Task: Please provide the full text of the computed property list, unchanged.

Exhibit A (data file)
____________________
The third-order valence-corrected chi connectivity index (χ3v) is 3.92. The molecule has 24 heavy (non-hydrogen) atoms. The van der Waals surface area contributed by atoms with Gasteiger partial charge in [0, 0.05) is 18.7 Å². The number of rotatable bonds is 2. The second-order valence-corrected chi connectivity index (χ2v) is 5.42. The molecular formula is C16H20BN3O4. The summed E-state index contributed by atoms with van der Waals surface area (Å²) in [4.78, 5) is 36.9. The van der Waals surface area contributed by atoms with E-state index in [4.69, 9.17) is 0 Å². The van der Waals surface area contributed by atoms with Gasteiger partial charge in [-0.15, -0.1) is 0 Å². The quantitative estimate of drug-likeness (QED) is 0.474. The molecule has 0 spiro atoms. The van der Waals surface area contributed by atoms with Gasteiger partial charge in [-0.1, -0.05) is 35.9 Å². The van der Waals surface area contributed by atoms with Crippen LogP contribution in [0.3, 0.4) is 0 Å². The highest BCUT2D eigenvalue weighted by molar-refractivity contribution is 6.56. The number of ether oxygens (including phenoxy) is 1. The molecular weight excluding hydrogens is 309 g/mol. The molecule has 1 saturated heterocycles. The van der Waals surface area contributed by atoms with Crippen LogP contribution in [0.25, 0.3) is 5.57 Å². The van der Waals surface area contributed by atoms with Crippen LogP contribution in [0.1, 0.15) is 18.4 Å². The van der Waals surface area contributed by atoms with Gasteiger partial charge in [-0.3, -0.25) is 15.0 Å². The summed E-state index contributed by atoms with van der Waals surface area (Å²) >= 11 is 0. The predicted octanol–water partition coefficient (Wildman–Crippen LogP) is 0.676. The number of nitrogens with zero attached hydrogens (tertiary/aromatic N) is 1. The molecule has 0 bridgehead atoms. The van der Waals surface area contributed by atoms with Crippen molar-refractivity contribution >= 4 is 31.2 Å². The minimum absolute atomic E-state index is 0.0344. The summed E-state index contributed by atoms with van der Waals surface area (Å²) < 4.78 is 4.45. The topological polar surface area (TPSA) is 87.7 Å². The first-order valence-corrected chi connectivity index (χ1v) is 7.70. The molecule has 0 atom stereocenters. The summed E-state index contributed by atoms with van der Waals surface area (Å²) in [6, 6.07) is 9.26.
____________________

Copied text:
The third-order valence-corrected chi connectivity index (χ3v) is 3.92. The molecule has 24 heavy (non-hydrogen) atoms. The van der Waals surface area contributed by atoms with Gasteiger partial charge in [0, 0.05) is 18.7 Å². The number of rotatable bonds is 2. The second-order valence-corrected chi connectivity index (χ2v) is 5.42. The molecular formula is C16H20BN3O4. The summed E-state index contributed by atoms with van der Waals surface area (Å²) in [4.78, 5) is 36.9. The van der Waals surface area contributed by atoms with E-state index in [4.69, 9.17) is 0 Å². The van der Waals surface area contributed by atoms with Gasteiger partial charge in [-0.15, -0.1) is 0 Å². The quantitative estimate of drug-likeness (QED) is 0.474. The molecule has 0 spiro atoms. The van der Waals surface area contributed by atoms with Gasteiger partial charge in [-0.1, -0.05) is 35.9 Å². The van der Waals surface area contributed by atoms with Crippen LogP contribution in [0.3, 0.4) is 0 Å². The highest BCUT2D eigenvalue weighted by molar-refractivity contribution is 6.56. The number of ether oxygens (including phenoxy) is 1. The molecular weight excluding hydrogens is 309 g/mol. The molecule has 1 saturated heterocycles. The van der Waals surface area contributed by atoms with Crippen LogP contribution in [0.25, 0.3) is 5.57 Å². The van der Waals surface area contributed by atoms with Crippen LogP contribution in [0.1, 0.15) is 18.4 Å². The van der Waals surface area contributed by atoms with Gasteiger partial charge in [-0.3, -0.25) is 15.0 Å². The summed E-state index contributed by atoms with van der Waals surface area (Å²) >= 11 is 0. The predicted octanol–water partition coefficient (Wildman–Crippen LogP) is 0.676. The number of nitrogens with zero attached hydrogens (tertiary/aromatic N) is 1. The molecule has 0 bridgehead atoms. The van der Waals surface area contributed by atoms with Crippen molar-refractivity contribution >= 4 is 31.2 Å². The minimum absolute atomic E-state index is 0.0344. The summed E-state index contributed by atoms with van der Waals surface area (Å²) < 4.78 is 4.45. The topological polar surface area (TPSA) is 87.7 Å². The first-order valence-corrected chi connectivity index (χ1v) is 7.70. The molecule has 0 atom stereocenters. The summed E-state index contributed by atoms with van der Waals surface area (Å²) in [6, 6.07) is 9.26.